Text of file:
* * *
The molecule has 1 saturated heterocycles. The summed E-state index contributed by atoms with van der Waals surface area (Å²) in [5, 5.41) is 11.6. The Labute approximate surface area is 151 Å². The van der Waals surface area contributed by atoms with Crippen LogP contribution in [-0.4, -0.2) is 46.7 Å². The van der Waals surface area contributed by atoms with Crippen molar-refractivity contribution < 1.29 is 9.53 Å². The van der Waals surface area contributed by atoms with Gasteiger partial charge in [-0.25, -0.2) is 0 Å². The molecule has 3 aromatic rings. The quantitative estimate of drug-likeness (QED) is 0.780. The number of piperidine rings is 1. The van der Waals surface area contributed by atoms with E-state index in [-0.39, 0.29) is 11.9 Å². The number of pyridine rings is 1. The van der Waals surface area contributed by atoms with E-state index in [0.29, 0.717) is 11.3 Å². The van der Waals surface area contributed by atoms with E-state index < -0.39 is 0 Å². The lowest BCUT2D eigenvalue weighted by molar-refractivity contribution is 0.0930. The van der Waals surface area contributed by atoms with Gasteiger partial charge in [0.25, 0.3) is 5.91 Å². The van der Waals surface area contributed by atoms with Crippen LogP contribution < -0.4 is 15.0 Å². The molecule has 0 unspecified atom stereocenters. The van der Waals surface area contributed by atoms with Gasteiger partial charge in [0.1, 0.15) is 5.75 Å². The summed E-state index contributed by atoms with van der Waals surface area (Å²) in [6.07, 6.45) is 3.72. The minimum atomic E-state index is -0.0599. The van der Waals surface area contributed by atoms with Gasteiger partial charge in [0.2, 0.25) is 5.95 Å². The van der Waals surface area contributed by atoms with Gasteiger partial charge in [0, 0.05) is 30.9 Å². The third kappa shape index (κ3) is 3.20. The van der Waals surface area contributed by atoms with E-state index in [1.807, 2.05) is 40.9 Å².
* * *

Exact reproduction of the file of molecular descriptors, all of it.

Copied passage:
The molecule has 1 saturated heterocycles. The summed E-state index contributed by atoms with van der Waals surface area (Å²) in [5, 5.41) is 11.6. The Labute approximate surface area is 151 Å². The van der Waals surface area contributed by atoms with Crippen LogP contribution in [-0.4, -0.2) is 46.7 Å². The van der Waals surface area contributed by atoms with Crippen molar-refractivity contribution < 1.29 is 9.53 Å². The van der Waals surface area contributed by atoms with Gasteiger partial charge in [-0.25, -0.2) is 0 Å². The molecule has 3 aromatic rings. The quantitative estimate of drug-likeness (QED) is 0.780. The number of piperidine rings is 1. The van der Waals surface area contributed by atoms with E-state index in [-0.39, 0.29) is 11.9 Å². The number of pyridine rings is 1. The van der Waals surface area contributed by atoms with E-state index in [0.29, 0.717) is 11.3 Å². The van der Waals surface area contributed by atoms with E-state index < -0.39 is 0 Å². The lowest BCUT2D eigenvalue weighted by molar-refractivity contribution is 0.0930. The van der Waals surface area contributed by atoms with Gasteiger partial charge in [0.25, 0.3) is 5.91 Å². The van der Waals surface area contributed by atoms with Crippen LogP contribution < -0.4 is 15.0 Å². The molecule has 0 unspecified atom stereocenters. The van der Waals surface area contributed by atoms with Gasteiger partial charge in [0.1, 0.15) is 5.75 Å². The summed E-state index contributed by atoms with van der Waals surface area (Å²) in [6.07, 6.45) is 3.72. The minimum atomic E-state index is -0.0599. The van der Waals surface area contributed by atoms with Gasteiger partial charge in [0.2, 0.25) is 5.95 Å². The van der Waals surface area contributed by atoms with Gasteiger partial charge in [0, 0.05) is 30.9 Å². The third kappa shape index (κ3) is 3.20. The van der Waals surface area contributed by atoms with E-state index in [1.807, 2.05) is 40.9 Å².